More: Apple Podcasts | ESPN App | RSS | Embed Welcome to the latest episode of Hot Takedown, FiveThirtyEight’s sports podcast. On this week’s show (March 14, 2017), we’re in full-fledged March madness after the release of NCAA Tournament match-ups, breaking down the women’s and men’s brackets and pondering whether the men’s East region is the death bracket it seems to be. Next, we’re joined by ESPN The Magazine’s Mina Kimes, who explains the latest offseason movement in the NFL as free agency gets underway. Plus, a significant digit on hockey.VIDEO: Our picks for bracket success FiveThirtyEight Links to what we discussed:Filling out a bracket? FiveThirtyEight’s 2017 March Madness predictions are live.The road to the NCAA championship is tougher for the UConn women’s basketball team than it has been in the past few years, writes FiveThirtyEight’s Benjamin Morris.FiveThirtyEight’s staff previewed all regions in the men’s competition.The Ringer’s Mark Titus takes a look at the reasons for optimism, excitement and uncontrollable anger at the beginning of the tournament.Join Hot Takedown’s bracket challenge over at ESPN.SB Nation takes a look at the top stories of the NFL offseason.ESPN’s Dan Graziano breaks down the best NFL free-agent deals.Significant Digit: 217, the number of minutes that a game of hockey lasted in Norway this week, setting a new record for longest-ever match. The game had eight overtimes and took more than eight hours to play. Embed Code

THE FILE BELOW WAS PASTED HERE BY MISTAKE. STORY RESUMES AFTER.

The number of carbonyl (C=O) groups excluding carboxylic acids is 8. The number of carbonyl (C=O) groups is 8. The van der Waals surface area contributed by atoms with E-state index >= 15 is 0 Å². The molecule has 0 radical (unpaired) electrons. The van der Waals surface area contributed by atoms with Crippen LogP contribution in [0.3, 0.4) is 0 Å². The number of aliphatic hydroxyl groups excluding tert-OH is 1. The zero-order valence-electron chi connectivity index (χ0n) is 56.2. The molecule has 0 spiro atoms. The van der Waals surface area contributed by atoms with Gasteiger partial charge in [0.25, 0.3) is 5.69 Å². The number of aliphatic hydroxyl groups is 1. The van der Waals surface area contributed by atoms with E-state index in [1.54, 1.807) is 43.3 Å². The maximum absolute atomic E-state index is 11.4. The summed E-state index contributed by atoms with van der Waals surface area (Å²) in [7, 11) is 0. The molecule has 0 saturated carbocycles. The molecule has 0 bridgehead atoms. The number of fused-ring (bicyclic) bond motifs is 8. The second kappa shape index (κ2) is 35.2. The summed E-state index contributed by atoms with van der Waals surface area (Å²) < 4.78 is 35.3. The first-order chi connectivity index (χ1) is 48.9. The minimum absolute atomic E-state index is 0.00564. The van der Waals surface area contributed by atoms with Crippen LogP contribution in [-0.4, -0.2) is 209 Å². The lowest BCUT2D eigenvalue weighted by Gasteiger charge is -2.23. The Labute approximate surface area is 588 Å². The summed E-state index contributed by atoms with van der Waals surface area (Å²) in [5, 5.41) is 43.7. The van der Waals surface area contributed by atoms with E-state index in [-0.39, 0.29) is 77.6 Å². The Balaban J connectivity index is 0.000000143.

Dan Cohen AUTHOR Urban Land Institute has called the redevelopment of the former Philadelphia Navy Yard one of the “most successful” projects in U.S. history.The Navy Yard has attracted more than 150 companies and 12,000 employees since the project began more than 15 years ago, reported CBS Philly. To date, the 1,200-acre waterfront campus has focused on the office, industrial/manufacturing, and research and development sectors. But now PIDC, Philadelphia’s public-private economic development corporation and the project’s master developer, is planning to take the redevelopment in a new direction.“I think you should look forward to hopefully a residential component being layered into the development, so we can create a really urban place at the Navy Yard,” said PIDC President John Grady.“A place where people can live and work and have recreation and amenities. I think you will look for more connections with our mass transit system and better connecting the Navy Yard to the rest of the city and the region,” Grady said.Urban Land Institute cited the Navy Yard’s college campus-like feel, the buildings’ architecture, green design and recreational spaces, according to the story.